November 16, 2018

Beyond Traditional Funding: Private Placement of Securities

by Shweta Chaubey, Brennan Manna & Diamond LLC

Private placement of securities has become a popular funding option for new and emerging businesses to meet their capital needs. For instance, Uber has raised over $3 billion through this route. In a private placement, a company offers its securities to a select group of investors. Such securities are not available for sale in public markets (such as stock exchanges) and may be subject to resale restrictions.

Generally, all securities offered in the U.S. must either be registered with the Securities and Exchange Commission or qualify for an exemption. SEC registration is a cost- and time-intensive process and exposes a company to several compliance requirements. To allow businesses easier access to capital, federal securities laws exempt certain securities offerings from registration requirements through a process called “exempt private placement”. The optimal capital raising option for a company depends on its capital requirements, the type of investors targeted in the offering, and the associated compliance requirements.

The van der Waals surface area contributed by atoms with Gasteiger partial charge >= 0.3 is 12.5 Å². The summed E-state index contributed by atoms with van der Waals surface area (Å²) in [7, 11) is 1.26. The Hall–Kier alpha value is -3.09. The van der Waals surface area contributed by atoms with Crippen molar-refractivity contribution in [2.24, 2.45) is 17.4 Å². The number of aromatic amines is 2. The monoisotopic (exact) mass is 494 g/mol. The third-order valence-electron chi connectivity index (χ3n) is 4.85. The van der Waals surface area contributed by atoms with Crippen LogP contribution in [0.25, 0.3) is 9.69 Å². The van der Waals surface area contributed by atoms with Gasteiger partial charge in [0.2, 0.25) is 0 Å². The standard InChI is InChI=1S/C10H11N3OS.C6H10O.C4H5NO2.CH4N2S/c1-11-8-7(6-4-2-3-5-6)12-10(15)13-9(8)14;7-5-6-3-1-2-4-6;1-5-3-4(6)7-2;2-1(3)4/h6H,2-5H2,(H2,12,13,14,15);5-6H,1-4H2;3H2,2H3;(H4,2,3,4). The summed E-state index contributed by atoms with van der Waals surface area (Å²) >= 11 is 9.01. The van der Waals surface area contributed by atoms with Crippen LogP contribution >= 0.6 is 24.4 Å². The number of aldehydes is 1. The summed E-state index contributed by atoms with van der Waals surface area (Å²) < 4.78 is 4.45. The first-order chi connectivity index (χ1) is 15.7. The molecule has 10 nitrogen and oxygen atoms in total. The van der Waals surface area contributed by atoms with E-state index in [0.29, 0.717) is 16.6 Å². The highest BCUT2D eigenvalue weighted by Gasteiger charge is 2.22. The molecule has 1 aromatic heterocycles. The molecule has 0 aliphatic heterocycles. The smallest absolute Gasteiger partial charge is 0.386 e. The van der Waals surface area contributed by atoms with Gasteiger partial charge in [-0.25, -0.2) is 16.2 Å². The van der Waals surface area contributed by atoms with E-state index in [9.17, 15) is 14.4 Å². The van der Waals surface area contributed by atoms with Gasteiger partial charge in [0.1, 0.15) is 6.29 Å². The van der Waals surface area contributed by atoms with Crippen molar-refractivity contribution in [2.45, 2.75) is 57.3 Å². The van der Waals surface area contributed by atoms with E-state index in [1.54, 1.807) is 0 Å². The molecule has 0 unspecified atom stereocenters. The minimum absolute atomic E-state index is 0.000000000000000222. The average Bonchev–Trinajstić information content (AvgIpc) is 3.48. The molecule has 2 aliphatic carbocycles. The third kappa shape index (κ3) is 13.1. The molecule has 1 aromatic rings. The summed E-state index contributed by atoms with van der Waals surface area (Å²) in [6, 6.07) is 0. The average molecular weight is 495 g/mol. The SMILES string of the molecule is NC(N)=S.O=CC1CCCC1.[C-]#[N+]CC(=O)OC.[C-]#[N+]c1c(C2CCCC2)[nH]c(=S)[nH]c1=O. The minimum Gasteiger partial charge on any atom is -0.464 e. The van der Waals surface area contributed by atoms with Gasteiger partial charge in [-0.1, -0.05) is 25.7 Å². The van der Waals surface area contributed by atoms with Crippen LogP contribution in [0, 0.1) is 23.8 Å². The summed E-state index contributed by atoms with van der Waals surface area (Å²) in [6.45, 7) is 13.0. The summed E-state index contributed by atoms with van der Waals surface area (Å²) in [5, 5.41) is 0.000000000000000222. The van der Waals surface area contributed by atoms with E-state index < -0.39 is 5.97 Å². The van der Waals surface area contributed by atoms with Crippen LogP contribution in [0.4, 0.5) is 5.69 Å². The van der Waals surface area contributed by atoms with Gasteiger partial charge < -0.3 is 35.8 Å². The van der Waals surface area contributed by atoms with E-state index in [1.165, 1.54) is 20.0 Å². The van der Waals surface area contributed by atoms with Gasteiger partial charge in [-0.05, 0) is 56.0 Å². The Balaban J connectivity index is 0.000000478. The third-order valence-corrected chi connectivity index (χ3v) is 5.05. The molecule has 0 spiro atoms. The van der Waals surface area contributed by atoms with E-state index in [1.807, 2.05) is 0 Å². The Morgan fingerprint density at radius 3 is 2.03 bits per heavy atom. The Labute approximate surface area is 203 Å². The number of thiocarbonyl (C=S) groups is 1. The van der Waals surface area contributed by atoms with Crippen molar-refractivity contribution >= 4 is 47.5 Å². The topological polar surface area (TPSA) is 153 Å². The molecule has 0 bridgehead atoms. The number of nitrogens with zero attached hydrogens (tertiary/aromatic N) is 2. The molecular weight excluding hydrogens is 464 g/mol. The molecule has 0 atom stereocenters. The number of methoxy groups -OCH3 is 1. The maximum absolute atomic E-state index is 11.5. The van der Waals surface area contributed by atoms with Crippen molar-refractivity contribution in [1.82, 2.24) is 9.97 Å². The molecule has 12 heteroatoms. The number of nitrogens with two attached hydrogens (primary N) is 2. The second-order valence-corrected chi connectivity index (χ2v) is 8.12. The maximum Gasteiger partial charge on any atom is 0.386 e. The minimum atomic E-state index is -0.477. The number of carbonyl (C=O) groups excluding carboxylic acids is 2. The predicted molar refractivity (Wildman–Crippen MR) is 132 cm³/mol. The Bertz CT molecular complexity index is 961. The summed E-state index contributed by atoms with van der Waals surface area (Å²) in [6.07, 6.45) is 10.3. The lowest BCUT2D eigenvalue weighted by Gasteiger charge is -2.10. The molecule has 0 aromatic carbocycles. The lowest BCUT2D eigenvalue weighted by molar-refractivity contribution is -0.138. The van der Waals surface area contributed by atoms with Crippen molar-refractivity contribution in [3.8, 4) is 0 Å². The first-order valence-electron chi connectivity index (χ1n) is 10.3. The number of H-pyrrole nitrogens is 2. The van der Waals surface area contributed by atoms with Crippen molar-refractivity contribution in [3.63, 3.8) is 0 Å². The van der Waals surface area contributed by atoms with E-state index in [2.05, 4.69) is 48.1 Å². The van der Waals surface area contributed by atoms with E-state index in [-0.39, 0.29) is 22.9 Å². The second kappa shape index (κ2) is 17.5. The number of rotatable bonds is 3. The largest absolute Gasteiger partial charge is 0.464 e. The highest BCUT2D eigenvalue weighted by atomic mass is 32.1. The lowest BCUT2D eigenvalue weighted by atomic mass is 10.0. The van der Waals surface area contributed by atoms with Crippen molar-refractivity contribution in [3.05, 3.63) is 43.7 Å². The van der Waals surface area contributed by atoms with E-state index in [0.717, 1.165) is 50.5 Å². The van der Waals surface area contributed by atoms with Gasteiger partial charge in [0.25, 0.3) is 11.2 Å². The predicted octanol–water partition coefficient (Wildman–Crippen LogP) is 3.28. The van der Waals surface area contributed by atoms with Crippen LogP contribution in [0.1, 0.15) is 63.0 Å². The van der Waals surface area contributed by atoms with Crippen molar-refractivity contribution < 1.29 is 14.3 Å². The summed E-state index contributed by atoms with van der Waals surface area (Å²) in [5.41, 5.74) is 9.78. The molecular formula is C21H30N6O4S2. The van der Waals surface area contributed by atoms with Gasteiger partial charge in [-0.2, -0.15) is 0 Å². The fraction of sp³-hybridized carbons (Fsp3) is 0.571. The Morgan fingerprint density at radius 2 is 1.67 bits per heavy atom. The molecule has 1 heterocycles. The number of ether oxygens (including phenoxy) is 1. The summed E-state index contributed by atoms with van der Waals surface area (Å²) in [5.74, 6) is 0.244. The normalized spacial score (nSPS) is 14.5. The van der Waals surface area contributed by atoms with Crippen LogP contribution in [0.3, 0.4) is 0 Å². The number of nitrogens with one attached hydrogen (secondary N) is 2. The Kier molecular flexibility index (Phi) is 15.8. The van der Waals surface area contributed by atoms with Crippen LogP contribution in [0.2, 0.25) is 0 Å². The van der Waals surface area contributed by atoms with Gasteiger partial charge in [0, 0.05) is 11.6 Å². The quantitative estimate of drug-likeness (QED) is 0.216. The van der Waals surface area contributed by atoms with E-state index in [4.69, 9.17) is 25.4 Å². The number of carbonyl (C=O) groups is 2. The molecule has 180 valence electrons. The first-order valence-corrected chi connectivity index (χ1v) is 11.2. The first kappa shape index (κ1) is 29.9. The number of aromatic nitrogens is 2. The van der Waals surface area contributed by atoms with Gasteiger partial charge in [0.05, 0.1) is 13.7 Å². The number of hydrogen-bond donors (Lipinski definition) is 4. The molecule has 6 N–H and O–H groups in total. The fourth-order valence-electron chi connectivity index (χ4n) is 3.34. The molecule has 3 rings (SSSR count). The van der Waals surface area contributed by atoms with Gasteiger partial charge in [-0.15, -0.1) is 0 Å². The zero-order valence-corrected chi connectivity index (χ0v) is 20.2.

Rules 506(b) and 506(c) of Regulation D of the 1933 Securities Act provide the most commonly relied upon exempt private placement options:

  • Rule 506(b) permits unlimited capital raise from any number of accredited investors* and from up to 35 non-accredited, sophisticated investors; however, advertising the sale of securities is prohibited;
  • Rule 506(c) permits advertising the sale of securities, which may only be offered to accredited investors.


These options allow businesses to raise capital without the burdens of SEC registration and compliance. Further, the company’s founders can retain management control by structuring the security offering such that decision-making authority is not ceded to investors.

Besides private placements, businesses seeking alternative funding options to traditional loans may also explore crowdfunding, micro-loans and small-business loans. These funding channels are ideal for small businesses, new and emerging businesses and established small businesses looking to undertake new ventures, offering them flexibility and a more tailored approach to their financing needs. These approaches, in conjunction with traditional financing channels, offer businesses a wide range of sophisticated options from which to select a best-fit.

* Defined under Rule 501 of Regulation D.


Chaubey